• Students can develop better real-life problem-solving skills as they live in a foreign environment.
  • Students will make lifelong friends.
  • Students can possibly learn a different language.
  • A study-abroad program can broaden a student’s career opportunities.
Benefits of traveling abroad:
As a traveler myself, I am going to list some benefits here on top of my head, also without referring to any academic studies:
  • Travelers will develop skills in project management and event planning as they arrange the logistics of a trip.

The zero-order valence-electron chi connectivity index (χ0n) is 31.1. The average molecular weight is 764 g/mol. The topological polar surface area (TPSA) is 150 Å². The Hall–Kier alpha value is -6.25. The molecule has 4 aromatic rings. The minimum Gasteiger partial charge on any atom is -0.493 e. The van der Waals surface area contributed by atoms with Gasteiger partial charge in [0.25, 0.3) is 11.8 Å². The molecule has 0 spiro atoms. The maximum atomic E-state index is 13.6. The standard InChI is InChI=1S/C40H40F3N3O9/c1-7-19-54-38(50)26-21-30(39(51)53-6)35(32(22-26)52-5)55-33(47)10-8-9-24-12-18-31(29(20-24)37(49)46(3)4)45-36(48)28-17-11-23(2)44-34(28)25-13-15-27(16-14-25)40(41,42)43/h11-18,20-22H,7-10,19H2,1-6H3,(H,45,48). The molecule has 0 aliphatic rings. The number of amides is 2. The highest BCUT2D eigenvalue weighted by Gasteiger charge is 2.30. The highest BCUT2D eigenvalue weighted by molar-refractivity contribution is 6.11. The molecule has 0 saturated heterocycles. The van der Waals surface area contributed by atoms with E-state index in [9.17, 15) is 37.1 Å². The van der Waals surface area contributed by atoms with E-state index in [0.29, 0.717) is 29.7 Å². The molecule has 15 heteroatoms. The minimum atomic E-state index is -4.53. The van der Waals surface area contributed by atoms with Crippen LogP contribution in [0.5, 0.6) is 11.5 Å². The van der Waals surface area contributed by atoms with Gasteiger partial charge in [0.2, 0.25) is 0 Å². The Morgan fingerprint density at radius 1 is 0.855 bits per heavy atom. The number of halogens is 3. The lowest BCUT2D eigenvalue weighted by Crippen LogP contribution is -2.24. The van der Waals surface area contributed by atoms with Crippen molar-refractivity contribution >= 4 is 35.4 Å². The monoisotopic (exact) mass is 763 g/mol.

• Travelers will become more creative in solving unexpected problems in a trip.
  • Travelers can develop better problem-solving skills during a trip.
  • Travelers will learn how to better manage a budget and allocate funds to various activities, which can be applied to other life or work-related events in the future.
  • Travelers will appreciate a diverse culture (same as studying abroad).
  • Travelers can meet new friends in a trip and develop better interpersonal and communication skills.
  • Travelers will show a deeper appreciation for globalization, sustainability, and other social issues.
  • Travelers can become more confident and feel more comfortable when meeting strangers.
  • Travelers can learn something new, such as a new perspective or a new culture.
  • Travelers can find joy and fulfillment in a trip.